Northern Ireland health service ‘at significant risk’ of being overwhelmed by staff absences and increased coronavirus patient numbers

The health service in Northern Ireland is at “significant risk” of becoming overwhelmed by a “double whammy” of increased patient numbers and staff absences, a leading doctor has said.
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Dr Tom Black, chair of the British Medical Association’s (BMA) Northern Ireland committee, said that despite studies showing the omicron variant resulting in severe illness less frequently than previous variants the sheer number of infections is still likely to lead to an increase in patient numbers.

Speaking to the News Letter, he warned that the most intense pressure is likely to bear on hospitals at the end of the month.

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“I think it’s reasonable to say that we would expect the numbers of cases to increase in the over-60s, and we’ve already seen an increase in those numbers,” he said.

Dr Tom Black said NI hospitals are likely to come under most severe pressure at the end of JanuaryDr Tom Black said NI hospitals are likely to come under most severe pressure at the end of January
Dr Tom Black said NI hospitals are likely to come under most severe pressure at the end of January

“Once we see an increase in the over-60s, the big concern then is that results in an increase in patients going into hospital. We would expect to see that now in the coming week. We will certainly see an increase in the numbers going into hospital.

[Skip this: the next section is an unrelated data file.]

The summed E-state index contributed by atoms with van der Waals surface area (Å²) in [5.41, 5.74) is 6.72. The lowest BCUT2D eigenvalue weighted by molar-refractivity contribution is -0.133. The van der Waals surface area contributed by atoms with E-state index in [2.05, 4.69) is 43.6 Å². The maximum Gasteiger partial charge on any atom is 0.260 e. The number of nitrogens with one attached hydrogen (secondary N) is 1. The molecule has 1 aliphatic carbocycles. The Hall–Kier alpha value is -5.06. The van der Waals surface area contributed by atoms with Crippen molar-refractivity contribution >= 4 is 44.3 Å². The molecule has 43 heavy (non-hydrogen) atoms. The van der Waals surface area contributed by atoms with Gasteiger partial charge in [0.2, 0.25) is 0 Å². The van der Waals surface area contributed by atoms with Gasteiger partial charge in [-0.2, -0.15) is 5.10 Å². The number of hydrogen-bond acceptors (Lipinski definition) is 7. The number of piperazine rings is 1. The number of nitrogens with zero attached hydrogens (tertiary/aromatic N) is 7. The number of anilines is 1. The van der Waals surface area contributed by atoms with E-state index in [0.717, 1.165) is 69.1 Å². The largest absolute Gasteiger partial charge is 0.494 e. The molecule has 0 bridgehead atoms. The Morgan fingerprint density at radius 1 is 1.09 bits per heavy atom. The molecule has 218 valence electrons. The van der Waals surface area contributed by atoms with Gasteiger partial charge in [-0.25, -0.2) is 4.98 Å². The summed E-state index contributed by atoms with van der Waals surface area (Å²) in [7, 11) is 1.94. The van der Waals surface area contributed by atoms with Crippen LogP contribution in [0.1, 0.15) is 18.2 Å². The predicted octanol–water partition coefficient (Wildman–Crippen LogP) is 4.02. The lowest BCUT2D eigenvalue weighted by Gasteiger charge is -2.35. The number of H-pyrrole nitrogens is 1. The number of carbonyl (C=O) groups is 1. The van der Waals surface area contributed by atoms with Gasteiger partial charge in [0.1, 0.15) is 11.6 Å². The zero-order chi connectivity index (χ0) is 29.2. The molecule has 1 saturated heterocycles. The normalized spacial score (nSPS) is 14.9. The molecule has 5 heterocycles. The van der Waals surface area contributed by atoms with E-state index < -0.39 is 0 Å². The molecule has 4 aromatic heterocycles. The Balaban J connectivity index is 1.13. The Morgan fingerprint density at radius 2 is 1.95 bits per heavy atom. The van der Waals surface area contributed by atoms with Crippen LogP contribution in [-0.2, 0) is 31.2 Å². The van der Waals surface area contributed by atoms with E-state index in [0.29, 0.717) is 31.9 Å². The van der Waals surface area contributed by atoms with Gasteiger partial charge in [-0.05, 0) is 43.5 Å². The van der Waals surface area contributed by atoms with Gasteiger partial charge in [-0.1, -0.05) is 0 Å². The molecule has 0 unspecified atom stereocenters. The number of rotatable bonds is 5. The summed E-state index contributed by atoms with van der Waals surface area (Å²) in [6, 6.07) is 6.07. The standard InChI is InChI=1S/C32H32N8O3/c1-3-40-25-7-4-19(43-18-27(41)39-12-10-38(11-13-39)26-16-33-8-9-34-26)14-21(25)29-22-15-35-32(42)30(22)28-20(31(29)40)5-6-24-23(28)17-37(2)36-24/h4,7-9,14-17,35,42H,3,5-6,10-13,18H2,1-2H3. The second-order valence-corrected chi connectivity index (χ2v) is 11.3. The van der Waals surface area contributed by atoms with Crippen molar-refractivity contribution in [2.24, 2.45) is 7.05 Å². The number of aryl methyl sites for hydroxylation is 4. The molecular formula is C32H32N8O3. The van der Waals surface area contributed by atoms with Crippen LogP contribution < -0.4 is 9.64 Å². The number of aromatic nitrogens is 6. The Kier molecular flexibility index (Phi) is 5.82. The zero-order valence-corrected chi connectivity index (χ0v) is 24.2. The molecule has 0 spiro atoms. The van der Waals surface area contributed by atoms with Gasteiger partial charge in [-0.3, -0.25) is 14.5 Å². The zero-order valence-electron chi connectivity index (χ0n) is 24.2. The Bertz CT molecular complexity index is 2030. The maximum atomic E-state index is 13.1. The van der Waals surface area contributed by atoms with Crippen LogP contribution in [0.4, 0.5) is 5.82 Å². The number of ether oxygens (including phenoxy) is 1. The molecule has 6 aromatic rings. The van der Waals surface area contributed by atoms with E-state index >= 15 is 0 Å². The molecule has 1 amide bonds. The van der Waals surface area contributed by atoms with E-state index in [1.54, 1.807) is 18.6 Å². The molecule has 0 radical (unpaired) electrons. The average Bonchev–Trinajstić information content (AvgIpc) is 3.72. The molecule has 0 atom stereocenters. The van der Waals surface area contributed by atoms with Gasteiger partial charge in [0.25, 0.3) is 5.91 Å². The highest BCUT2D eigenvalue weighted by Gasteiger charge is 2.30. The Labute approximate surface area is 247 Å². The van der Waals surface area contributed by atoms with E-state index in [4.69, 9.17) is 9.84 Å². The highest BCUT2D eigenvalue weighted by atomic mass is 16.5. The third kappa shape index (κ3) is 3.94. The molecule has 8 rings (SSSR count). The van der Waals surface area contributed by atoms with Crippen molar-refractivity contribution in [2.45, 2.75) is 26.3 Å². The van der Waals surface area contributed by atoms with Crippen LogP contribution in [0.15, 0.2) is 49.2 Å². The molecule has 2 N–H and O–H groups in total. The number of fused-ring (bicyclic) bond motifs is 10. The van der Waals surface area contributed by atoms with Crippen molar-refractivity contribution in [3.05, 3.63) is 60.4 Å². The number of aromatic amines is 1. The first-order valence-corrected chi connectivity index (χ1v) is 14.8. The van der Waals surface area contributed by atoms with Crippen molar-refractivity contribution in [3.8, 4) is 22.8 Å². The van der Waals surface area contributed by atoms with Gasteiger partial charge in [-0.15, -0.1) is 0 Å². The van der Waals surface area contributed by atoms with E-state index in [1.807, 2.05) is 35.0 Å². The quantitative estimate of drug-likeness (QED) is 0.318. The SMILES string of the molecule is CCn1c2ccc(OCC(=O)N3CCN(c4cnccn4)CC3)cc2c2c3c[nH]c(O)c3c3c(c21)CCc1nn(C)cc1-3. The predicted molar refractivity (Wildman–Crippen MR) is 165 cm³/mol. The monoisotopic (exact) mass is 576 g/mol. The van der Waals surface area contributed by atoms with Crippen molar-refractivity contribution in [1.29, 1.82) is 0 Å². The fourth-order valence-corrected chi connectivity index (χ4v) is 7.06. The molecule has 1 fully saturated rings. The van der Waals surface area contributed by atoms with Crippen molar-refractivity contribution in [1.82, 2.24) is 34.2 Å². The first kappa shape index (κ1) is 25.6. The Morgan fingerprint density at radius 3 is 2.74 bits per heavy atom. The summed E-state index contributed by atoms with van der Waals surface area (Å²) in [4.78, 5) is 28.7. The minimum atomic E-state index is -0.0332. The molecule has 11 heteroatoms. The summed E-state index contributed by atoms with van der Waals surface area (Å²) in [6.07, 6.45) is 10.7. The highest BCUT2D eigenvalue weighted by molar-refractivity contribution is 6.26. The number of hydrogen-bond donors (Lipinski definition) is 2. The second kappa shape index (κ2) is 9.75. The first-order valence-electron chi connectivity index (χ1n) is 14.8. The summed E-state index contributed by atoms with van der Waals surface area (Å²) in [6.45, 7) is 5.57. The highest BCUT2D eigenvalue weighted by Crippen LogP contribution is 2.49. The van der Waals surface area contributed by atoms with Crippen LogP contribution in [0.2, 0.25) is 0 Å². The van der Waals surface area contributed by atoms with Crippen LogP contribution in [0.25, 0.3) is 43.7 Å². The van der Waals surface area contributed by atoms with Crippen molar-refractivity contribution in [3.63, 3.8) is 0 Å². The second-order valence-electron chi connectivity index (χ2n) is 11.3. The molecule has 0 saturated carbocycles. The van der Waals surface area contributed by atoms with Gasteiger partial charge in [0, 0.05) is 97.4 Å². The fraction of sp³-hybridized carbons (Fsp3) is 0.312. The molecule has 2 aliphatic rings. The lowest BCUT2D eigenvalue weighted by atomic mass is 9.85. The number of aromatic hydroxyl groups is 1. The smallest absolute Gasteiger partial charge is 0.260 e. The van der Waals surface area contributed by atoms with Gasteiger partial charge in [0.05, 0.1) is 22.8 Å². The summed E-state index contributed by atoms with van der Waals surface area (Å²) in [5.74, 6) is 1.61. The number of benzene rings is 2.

“The modelling has all shown that this omicron wave will peak in the second and third week in January.”

He continued: “There are far more people infected with omicron than in previous waves. Even if a smaller percentage of people are going into hospital, a smaller percentage of a larger number can still create a lot of pressure for the hospital system.

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“The BMA modelling, before Christmas, was for 10% of healthcare workers absent through infection and an additional 15% out through isolation. That certainly would be consistent with the numbers we’re hearing from London and the south of England, who are probably a week or so ahead of us. That’s awful timing, because this is the very time we need all our staff to be at work. But it can’t be helped because you can’t send healthcare workers in who are infected.

“The effect that has is a double-whammy because we expect far more patients and we’re also seeing healthcare workers being out in large numbers. It shows that the health service is at a significant risk of being overwhelmed. With the lag period we’re likely to see the full force at the end of January.”

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